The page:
Shop Mobile More Submit  Join Login
×
  • Photo
Download JPG 1200 × 793




Details

Submitted on
April 13, 2010
Image Size
241 KB
Resolution
1200×793
Link
Thumb
Embed

Stats

Views
9,470 (2 today)
Favourites
256 (who?)
Comments
34
Downloads
3,796
×
Velociraptor and protoceratops by Olorotitan Velociraptor and protoceratops by Olorotitan
Velociraptor and protoceratops
Add a Comment:
 
:icondinu1999:
dinu1999 Featured By Owner Dec 2, 2014  Hobbyist Digital Artist
That looks great!
Reply
:icontrisdino:
trisdino Featured By Owner Apr 29, 2014
The anatomy is top notch, and I love the velociraptors plumage. My only problems are that the raptors feathers end a bit to early on the head, and that the protoceratops lack guills.
Reply
:iconlordofstamps:
LordOfstamps Featured By Owner Aug 8, 2014
We don't know if protoceratops had the same quills as psittacosaurus. I think those quills first evolved in heterodontosaurids and it's possible the later ceratopsians lacked those quills. We'll have to find more fossils to find out.
Reply
:icontrisdino:
trisdino Featured By Owner Aug 8, 2014
Let me ask you this: Why would they lack them? Why? What is one good reason for them to have lost them? There is none.

Evolution does not just remove large traits such as the entire integument of an animal unless there is VERY strong pressure against it. Look at the amount of mammals with no fur at all, I mean, even elephants and naked mole rats have it, in fact, aquatic mammals are the only mammal species I can think of without any form of fur. Even if there was some pressure against large quills, the odds of them disappearing completely are unrealistically small, this we can see just by watching the way integument has evolved in modern animals possessing analogues of it, meaning feathers and fur. 
Reply
:iconlordofstamps:
LordOfstamps Featured By Owner Edited Aug 8, 2014
Oh and another thing. I don't think mammalian integument is a good comparison for the quills on psittacosaurus. It is unlikely they were used for thermoregulation like fur and feathers (one interesting suggestion I've heard is that psittacosaurus was semi-aquatic and the quills were covered by a layer of skin and formed a "fin"). From what we know so far, they seem to be confined to the tail. They were probably used for sexual display.
Reply
:icontrisdino:
trisdino Featured By Owner Aug 8, 2014
Feathers and fur are also used for sexual display, and even if they were not, that is not the point. Not to mention, quills probably shared a common ancestor with feathers. 
Reply
:iconlordofstamps:
LordOfstamps Featured By Owner Aug 9, 2014
You're completely ignoring the fact that the quills were located on the tail, not covering the entire body. They weren't used for thermoregulation at all. You're statements on hair loss in mammals doesn't apply to quills that weren't used for thermoregulation. Hell, similar quills were found on Tianyulong, a Heterodontosaur. This suggests they're a primitive trait. The earliest known Ceratopsian is Yinlong, which shares some features with Heterodontosaurs. Yinlong probably had these quills too. Maybe the quills were lost in favor of the head crests and horns on later Ceratopsians? Maybe they weren't. The point is there is no way to know for certain. Stop acting like you do know for sure.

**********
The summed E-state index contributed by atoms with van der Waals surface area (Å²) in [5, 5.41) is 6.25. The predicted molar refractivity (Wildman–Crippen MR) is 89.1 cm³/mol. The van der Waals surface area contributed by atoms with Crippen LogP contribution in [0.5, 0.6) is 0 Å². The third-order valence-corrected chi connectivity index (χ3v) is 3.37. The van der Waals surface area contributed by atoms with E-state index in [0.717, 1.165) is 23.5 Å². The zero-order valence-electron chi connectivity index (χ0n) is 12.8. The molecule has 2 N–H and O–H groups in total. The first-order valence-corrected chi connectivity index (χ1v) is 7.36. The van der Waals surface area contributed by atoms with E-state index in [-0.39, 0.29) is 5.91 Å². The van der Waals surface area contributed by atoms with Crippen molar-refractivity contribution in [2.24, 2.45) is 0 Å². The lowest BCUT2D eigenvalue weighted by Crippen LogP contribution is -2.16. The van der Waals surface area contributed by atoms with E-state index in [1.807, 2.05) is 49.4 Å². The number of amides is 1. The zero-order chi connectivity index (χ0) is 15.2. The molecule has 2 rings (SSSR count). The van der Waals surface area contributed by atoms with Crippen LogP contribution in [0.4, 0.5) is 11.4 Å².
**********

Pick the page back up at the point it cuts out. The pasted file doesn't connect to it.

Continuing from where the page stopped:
Were they homologous with feathers? We can't say yet. It's still possible they evolved independently like the pcynofibers on pterosaurs. As for Kulindadromeus, some of the structures on that animal are unlike those of any feathered dino known so far (the ribbon-like structures on it's lower legs). In my opinion this doesn't suggest a homology. The quills on Ornithischians could have first arose in Heterodontosaurs or something similar and could have took on a thermoregulatory role later on in primitive Neoornithischians (maybe they were a forerunner to the armor on Stegosaurs and Ankylosaurs?).but I could be wrong. Unlike you, I'm not pretending to know anything for sure.
Reply
:icontrisdino:
trisdino Featured By Owner Aug 9, 2014
I think you must have misunderstood something, I am not claiming to know anything for sure, but I do know it better than you are letting on. No, the quills on Pisttacosaurus were not used for thermoregulation, they were probably used for display. Are you going to claim that fur is never used for display? Probably not. Okay, so, are you going to claim that ALL animals with fur use it for thermoregulation? Probably not. Now, are you going to claim that all animals with fur even NEED it? Probably not.

If a trait is ancestral, unless a solid reason for it to have de-evolved is found, assuming that it is still present is the default. If I put a box on the floor of a room while you are watching, and we then leave the room, only to come back a day later, and I ask you, right before we enter "do you think the box is still there?", your answer would probably be "yes". You could not be certain, but in the absence of evidence to the contrary, with no signs of broken windows and the door locked, you will assume that the box is still in there. Likewise, in the absence of evidence for the loss of quills, we will assume that they are still present. 
Reply
:iconlordofstamps:
LordOfstamps Featured By Owner Aug 9, 2014
But you are comparing tail quills that probably weren't used for thermoregulation to fur that covers the entire body of an animal thats unrelated to Psittacosaurus. That's like comparing human eyes to frog feet.

But guesswork is not the same as fossil evidence.
Reply
(1 Reply)
:iconlordofstamps:
LordOfstamps Featured By Owner Aug 8, 2014
I'm just saying that there isn't any solid proof that they had them. I'm not saying they didn't. There's no way to know unless we find a protoceratops fossil with skin impressions.
Reply
Add a Comment: